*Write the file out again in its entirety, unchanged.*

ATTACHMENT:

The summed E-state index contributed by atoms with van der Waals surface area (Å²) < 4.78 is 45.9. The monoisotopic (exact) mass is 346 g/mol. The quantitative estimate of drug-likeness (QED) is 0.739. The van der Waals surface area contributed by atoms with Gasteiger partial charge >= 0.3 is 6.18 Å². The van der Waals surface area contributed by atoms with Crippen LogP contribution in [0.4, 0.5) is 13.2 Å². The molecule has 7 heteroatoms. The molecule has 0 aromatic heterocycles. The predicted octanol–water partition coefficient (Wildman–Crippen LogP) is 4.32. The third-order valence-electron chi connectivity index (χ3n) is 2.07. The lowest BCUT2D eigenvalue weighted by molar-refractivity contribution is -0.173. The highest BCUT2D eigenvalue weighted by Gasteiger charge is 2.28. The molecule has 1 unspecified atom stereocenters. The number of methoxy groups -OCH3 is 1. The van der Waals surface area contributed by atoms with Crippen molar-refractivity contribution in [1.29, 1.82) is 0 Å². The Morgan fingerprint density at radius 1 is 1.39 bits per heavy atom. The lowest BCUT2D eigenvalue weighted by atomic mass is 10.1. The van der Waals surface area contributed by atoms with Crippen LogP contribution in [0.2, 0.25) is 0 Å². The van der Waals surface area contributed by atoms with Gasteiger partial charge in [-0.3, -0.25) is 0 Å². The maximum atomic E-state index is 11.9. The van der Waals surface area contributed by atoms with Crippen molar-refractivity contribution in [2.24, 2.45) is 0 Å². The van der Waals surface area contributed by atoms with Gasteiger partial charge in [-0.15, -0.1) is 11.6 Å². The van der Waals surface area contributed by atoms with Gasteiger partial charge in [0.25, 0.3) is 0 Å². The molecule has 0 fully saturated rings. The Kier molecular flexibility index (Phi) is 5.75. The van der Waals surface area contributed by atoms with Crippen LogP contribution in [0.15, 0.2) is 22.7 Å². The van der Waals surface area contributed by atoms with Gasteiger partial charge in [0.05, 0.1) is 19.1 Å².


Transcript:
The summed E-state index contributed by atoms with van der Waals surface area (Å²) < 4.78 is 45.9. The monoisotopic (exact) mass is 346 g/mol. The quantitative estimate of drug-likeness (QED) is 0.739. The van der Waals surface area contributed by atoms with Gasteiger partial charge >= 0.3 is 6.18 Å². The van der Waals surface area contributed by atoms with Crippen LogP contribution in [0.4, 0.5) is 13.2 Å². The molecule has 7 heteroatoms. The molecule has 0 aromatic heterocycles. The predicted octanol–water partition coefficient (Wildman–Crippen LogP) is 4.32. The third-order valence-electron chi connectivity index (χ3n) is 2.07. The lowest BCUT2D eigenvalue weighted by molar-refractivity contribution is -0.173. The highest BCUT2D eigenvalue weighted by Gasteiger charge is 2.28. The molecule has 1 unspecified atom stereocenters. The number of methoxy groups -OCH3 is 1. The van der Waals surface area contributed by atoms with Crippen molar-refractivity contribution in [1.29, 1.82) is 0 Å². The Morgan fingerprint density at radius 1 is 1.39 bits per heavy atom. The lowest BCUT2D eigenvalue weighted by atomic mass is 10.1. The van der Waals surface area contributed by atoms with Crippen LogP contribution in [0.2, 0.25) is 0 Å². The van der Waals surface area contributed by atoms with Gasteiger partial charge in [-0.3, -0.25) is 0 Å². The maximum atomic E-state index is 11.9. The van der Waals surface area contributed by atoms with Crippen molar-refractivity contribution in [2.24, 2.45) is 0 Å². The van der Waals surface area contributed by atoms with Gasteiger partial charge in [-0.15, -0.1) is 11.6 Å². The van der Waals surface area contributed by atoms with Gasteiger partial charge in [0.25, 0.3) is 0 Å². The molecule has 0 fully saturated rings. The Kier molecular flexibility index (Phi) is 5.75. The van der Waals surface area contributed by atoms with Crippen LogP contribution in [0.15, 0.2) is 22.7 Å². The van der Waals surface area contributed by atoms with Gasteiger partial charge in [0.05, 0.1) is 19.1 Å².